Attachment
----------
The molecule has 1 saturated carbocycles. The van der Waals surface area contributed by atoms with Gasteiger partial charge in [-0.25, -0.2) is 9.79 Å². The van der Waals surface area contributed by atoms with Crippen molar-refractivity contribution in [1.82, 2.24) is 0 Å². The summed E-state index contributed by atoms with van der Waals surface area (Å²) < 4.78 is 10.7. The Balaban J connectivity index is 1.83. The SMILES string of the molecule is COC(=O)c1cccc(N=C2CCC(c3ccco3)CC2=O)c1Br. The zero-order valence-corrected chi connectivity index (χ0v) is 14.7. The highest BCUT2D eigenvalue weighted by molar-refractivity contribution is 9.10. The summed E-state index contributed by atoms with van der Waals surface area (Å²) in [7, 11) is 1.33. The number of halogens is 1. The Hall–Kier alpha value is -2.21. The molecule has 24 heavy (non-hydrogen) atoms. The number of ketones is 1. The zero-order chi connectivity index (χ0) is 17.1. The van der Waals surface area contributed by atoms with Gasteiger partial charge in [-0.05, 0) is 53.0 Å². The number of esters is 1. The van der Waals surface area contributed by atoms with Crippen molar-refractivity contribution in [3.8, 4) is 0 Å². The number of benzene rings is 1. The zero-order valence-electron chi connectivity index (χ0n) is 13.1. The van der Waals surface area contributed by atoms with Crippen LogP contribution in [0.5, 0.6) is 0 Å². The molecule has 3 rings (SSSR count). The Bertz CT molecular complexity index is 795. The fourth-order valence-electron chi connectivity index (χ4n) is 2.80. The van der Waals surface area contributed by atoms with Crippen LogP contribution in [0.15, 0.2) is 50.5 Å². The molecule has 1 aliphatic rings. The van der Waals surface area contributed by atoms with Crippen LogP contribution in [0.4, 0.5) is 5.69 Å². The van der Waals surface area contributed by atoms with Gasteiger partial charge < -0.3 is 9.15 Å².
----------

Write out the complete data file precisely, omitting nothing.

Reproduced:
The molecule has 1 saturated carbocycles. The van der Waals surface area contributed by atoms with Gasteiger partial charge in [-0.25, -0.2) is 9.79 Å². The van der Waals surface area contributed by atoms with Crippen molar-refractivity contribution in [1.82, 2.24) is 0 Å². The summed E-state index contributed by atoms with van der Waals surface area (Å²) < 4.78 is 10.7. The Balaban J connectivity index is 1.83. The SMILES string of the molecule is COC(=O)c1cccc(N=C2CCC(c3ccco3)CC2=O)c1Br. The zero-order valence-corrected chi connectivity index (χ0v) is 14.7. The highest BCUT2D eigenvalue weighted by molar-refractivity contribution is 9.10. The summed E-state index contributed by atoms with van der Waals surface area (Å²) in [7, 11) is 1.33. The number of halogens is 1. The Hall–Kier alpha value is -2.21. The molecule has 24 heavy (non-hydrogen) atoms. The number of ketones is 1. The zero-order chi connectivity index (χ0) is 17.1. The van der Waals surface area contributed by atoms with Gasteiger partial charge in [-0.05, 0) is 53.0 Å². The number of esters is 1. The van der Waals surface area contributed by atoms with Crippen molar-refractivity contribution in [3.8, 4) is 0 Å². The number of benzene rings is 1. The zero-order valence-electron chi connectivity index (χ0n) is 13.1. The van der Waals surface area contributed by atoms with Crippen LogP contribution in [0.5, 0.6) is 0 Å². The molecule has 3 rings (SSSR count). The Bertz CT molecular complexity index is 795. The fourth-order valence-electron chi connectivity index (χ4n) is 2.80. The van der Waals surface area contributed by atoms with Crippen LogP contribution in [0.15, 0.2) is 50.5 Å². The molecule has 1 aliphatic rings. The van der Waals surface area contributed by atoms with Crippen LogP contribution in [0.4, 0.5) is 5.69 Å². The van der Waals surface area contributed by atoms with Gasteiger partial charge < -0.3 is 9.15 Å².